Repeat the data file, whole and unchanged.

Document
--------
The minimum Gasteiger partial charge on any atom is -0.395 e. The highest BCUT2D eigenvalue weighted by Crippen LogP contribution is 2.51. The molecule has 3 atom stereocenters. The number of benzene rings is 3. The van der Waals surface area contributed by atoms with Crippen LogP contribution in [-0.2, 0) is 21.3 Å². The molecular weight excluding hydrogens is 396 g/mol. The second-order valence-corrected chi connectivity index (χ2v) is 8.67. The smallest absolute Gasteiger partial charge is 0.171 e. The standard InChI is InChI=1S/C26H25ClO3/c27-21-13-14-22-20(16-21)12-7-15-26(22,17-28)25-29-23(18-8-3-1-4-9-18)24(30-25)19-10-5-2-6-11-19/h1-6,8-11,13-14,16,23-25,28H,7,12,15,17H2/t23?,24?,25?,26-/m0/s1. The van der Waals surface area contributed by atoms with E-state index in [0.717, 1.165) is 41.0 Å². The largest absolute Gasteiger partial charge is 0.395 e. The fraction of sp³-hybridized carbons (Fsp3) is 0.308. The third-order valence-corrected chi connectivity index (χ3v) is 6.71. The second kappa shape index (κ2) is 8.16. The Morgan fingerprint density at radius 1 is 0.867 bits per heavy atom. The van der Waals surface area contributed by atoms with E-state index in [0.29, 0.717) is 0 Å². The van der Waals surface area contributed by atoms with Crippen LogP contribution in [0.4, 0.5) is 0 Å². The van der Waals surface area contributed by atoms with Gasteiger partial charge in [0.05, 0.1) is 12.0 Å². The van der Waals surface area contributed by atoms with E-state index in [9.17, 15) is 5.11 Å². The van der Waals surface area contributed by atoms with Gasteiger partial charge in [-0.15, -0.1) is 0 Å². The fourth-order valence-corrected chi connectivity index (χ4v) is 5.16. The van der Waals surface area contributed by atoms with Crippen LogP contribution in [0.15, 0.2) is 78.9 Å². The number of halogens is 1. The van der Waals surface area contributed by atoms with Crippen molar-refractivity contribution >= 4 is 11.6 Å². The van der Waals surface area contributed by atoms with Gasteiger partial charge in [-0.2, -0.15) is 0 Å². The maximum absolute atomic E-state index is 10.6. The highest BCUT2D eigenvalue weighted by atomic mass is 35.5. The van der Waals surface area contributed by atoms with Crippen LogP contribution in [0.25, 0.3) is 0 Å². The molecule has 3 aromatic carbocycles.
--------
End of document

The minimum Gasteiger partial charge on any atom is -0.395 e. The highest BCUT2D eigenvalue weighted by Crippen LogP contribution is 2.51. The molecule has 3 atom stereocenters. The number of benzene rings is 3. The van der Waals surface area contributed by atoms with Crippen LogP contribution in [-0.2, 0) is 21.3 Å². The molecular weight excluding hydrogens is 396 g/mol. The second-order valence-corrected chi connectivity index (χ2v) is 8.67. The smallest absolute Gasteiger partial charge is 0.171 e. The standard InChI is InChI=1S/C26H25ClO3/c27-21-13-14-22-20(16-21)12-7-15-26(22,17-28)25-29-23(18-8-3-1-4-9-18)24(30-25)19-10-5-2-6-11-19/h1-6,8-11,13-14,16,23-25,28H,7,12,15,17H2/t23?,24?,25?,26-/m0/s1. The van der Waals surface area contributed by atoms with E-state index in [0.717, 1.165) is 41.0 Å². The largest absolute Gasteiger partial charge is 0.395 e. The fraction of sp³-hybridized carbons (Fsp3) is 0.308. The third-order valence-corrected chi connectivity index (χ3v) is 6.71. The second kappa shape index (κ2) is 8.16. The Morgan fingerprint density at radius 1 is 0.867 bits per heavy atom. The van der Waals surface area contributed by atoms with E-state index in [0.29, 0.717) is 0 Å². The van der Waals surface area contributed by atoms with Crippen LogP contribution in [0.4, 0.5) is 0 Å². The van der Waals surface area contributed by atoms with Gasteiger partial charge in [0.05, 0.1) is 12.0 Å². The van der Waals surface area contributed by atoms with E-state index in [9.17, 15) is 5.11 Å². The van der Waals surface area contributed by atoms with Gasteiger partial charge in [-0.15, -0.1) is 0 Å². The fourth-order valence-corrected chi connectivity index (χ4v) is 5.16. The van der Waals surface area contributed by atoms with Crippen LogP contribution in [0.15, 0.2) is 78.9 Å². The number of halogens is 1. The van der Waals surface area contributed by atoms with Crippen molar-refractivity contribution >= 4 is 11.6 Å². The van der Waals surface area contributed by atoms with Gasteiger partial charge in [-0.2, -0.15) is 0 Å². The maximum absolute atomic E-state index is 10.6. The highest BCUT2D eigenvalue weighted by atomic mass is 35.5. The van der Waals surface area contributed by atoms with Crippen LogP contribution in [0.25, 0.3) is 0 Å². The molecule has 3 aromatic carbocycles.